The service assigned us to a restaurant two blocks from AT&T Park right before the start of a Giants home game, so I arrived to an incredibly crowded space — where I wasn’t sure exactly who among the throngs had come to be part of my experiment. Luckily, I was able to suss out my first guest, Charlie, a friendly recent college grad. We were soon joined by Mitchy (short for Michelle), who’d embraced the Giants-centric crowd and grabbed a tallboy of Stella. Before long, the rest of the group had arrived, and after 20 minutes, we were finally seated. (We did have one no-show, which was odd, considering he’d dropped $30 to have dinner with us. On the upside, more fried avocado wedges for everyone else.)
Over pitchers of beer, I did my best to chat with all of my guests, but the size of the group and the din of the Giants fans meant that I missed out on more lengthy conversations with most of them. I ended up having a nice experience with Charlie and Mitchy, though, and at the end of the night, Charlie invited us both to a 3-D and laser-themed party at his house that Saturday.
Walking into Charlie’s party, I felt a bit hesitant, but his friends welcomed me warmly, handing me a glass of punch and some 3-D specs. When Mitchy rolled in with her girlfriend, we greeted her like a long-lost comrade, and our conversation picked right up from where it left off at the restaurant. Later, I met Kate, a fellow writer whose work I’d enjoyed, and struck up a conversation with her as well. By the end of a great Saturday night, I couldn’t help but be reminded of the wisdom of My Little Pony. Friendship is magic.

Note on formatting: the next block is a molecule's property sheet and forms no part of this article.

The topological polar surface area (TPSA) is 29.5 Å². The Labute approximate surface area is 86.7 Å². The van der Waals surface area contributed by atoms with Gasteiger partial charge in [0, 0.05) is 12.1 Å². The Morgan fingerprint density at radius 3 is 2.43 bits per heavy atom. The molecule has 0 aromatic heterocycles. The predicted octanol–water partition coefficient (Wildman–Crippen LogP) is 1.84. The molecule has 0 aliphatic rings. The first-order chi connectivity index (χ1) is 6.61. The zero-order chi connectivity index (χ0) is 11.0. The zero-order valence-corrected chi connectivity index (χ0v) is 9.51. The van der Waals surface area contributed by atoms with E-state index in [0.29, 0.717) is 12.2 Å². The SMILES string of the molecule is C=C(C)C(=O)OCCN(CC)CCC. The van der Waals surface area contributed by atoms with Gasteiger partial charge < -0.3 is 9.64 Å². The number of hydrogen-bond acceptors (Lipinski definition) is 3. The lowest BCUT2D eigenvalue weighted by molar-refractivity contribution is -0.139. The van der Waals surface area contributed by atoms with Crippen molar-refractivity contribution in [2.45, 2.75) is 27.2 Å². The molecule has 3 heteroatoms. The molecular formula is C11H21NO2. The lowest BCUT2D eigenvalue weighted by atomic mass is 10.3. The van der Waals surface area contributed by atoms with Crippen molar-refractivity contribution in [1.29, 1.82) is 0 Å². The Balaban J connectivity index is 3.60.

When I told other people about my experiment in friendship, I assumed I’d be met with bewilderment. Instead, people responded to my quest with genuine enthusiasm, and even stories of their own frustrations in finding friends in SF. Several of them even asked for the names of the services so they could try it out themselves.
Clearly, there’s a need for people to make friends in San Francisco, and it goes far beyond what a few start-ups can provide.
Over pitchers of beer, I did my best to chat with all of my guests, but the size of the group and the din of the Giants fans meant that I missed out on more lengthy conversations with most of them.
Grouper and Grapevine operate as private clubs. You apply using Facebook Connect. Both services charge about $30 per person for their matchmaking efforts, which includes a round of drinks. They’ll let you know where you’re headed a few days ahead of time –at the moment, the choice of venue is entirely up to them.
Grubwithus allows you to either join an existing meal or create your own dinner. Though I wasn’t able to pick my own restaurant at the time I used the service, they’ve since added that option. Meals typically range from $20–30 per person, not including drinks and tip.
Illustrations by Jon Stich.